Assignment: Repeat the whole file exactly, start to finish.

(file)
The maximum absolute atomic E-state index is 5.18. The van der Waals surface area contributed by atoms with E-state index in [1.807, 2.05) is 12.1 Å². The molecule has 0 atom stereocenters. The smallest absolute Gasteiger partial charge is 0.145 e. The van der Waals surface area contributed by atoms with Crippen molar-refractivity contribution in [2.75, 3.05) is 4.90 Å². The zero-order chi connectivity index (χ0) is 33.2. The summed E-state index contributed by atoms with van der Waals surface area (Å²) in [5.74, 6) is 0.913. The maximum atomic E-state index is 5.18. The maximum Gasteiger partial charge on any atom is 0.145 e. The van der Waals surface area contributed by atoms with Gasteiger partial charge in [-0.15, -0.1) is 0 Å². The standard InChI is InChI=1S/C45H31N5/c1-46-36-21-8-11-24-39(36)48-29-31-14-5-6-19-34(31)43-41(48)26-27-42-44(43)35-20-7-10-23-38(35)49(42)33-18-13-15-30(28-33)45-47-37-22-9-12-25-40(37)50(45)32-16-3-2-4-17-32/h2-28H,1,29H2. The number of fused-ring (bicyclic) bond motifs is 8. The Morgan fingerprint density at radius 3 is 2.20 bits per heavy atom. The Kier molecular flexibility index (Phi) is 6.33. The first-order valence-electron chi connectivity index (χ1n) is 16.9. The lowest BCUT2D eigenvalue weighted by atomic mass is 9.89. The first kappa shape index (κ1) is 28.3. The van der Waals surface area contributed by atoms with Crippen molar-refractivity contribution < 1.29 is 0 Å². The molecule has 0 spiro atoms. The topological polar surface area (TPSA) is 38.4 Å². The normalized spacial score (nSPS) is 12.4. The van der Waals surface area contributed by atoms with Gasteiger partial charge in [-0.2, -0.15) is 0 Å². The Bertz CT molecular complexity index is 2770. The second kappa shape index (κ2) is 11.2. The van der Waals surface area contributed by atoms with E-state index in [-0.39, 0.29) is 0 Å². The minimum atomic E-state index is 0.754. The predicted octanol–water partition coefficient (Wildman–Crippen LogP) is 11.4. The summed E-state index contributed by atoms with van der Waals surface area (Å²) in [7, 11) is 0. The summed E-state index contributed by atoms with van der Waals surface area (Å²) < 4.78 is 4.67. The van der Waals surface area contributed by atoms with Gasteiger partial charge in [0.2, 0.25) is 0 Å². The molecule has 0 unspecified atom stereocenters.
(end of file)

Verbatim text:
The maximum absolute atomic E-state index is 5.18. The van der Waals surface area contributed by atoms with E-state index in [1.807, 2.05) is 12.1 Å². The molecule has 0 atom stereocenters. The smallest absolute Gasteiger partial charge is 0.145 e. The van der Waals surface area contributed by atoms with Crippen molar-refractivity contribution in [2.75, 3.05) is 4.90 Å². The zero-order chi connectivity index (χ0) is 33.2. The summed E-state index contributed by atoms with van der Waals surface area (Å²) in [5.74, 6) is 0.913. The maximum atomic E-state index is 5.18. The maximum Gasteiger partial charge on any atom is 0.145 e. The van der Waals surface area contributed by atoms with Gasteiger partial charge in [-0.15, -0.1) is 0 Å². The standard InChI is InChI=1S/C45H31N5/c1-46-36-21-8-11-24-39(36)48-29-31-14-5-6-19-34(31)43-41(48)26-27-42-44(43)35-20-7-10-23-38(35)49(42)33-18-13-15-30(28-33)45-47-37-22-9-12-25-40(37)50(45)32-16-3-2-4-17-32/h2-28H,1,29H2. The number of fused-ring (bicyclic) bond motifs is 8. The Morgan fingerprint density at radius 3 is 2.20 bits per heavy atom. The Kier molecular flexibility index (Phi) is 6.33. The first-order valence-electron chi connectivity index (χ1n) is 16.9. The lowest BCUT2D eigenvalue weighted by atomic mass is 9.89. The first kappa shape index (κ1) is 28.3. The van der Waals surface area contributed by atoms with Crippen molar-refractivity contribution < 1.29 is 0 Å². The molecule has 0 spiro atoms. The topological polar surface area (TPSA) is 38.4 Å². The normalized spacial score (nSPS) is 12.4. The van der Waals surface area contributed by atoms with Gasteiger partial charge in [-0.2, -0.15) is 0 Å². The Bertz CT molecular complexity index is 2770. The second kappa shape index (κ2) is 11.2. The van der Waals surface area contributed by atoms with E-state index in [-0.39, 0.29) is 0 Å². The minimum atomic E-state index is 0.754. The predicted octanol–water partition coefficient (Wildman–Crippen LogP) is 11.4. The summed E-state index contributed by atoms with van der Waals surface area (Å²) in [7, 11) is 0. The summed E-state index contributed by atoms with van der Waals surface area (Å²) < 4.78 is 4.67. The van der Waals surface area contributed by atoms with Gasteiger partial charge in [0.2, 0.25) is 0 Å². The molecule has 0 unspecified atom stereocenters.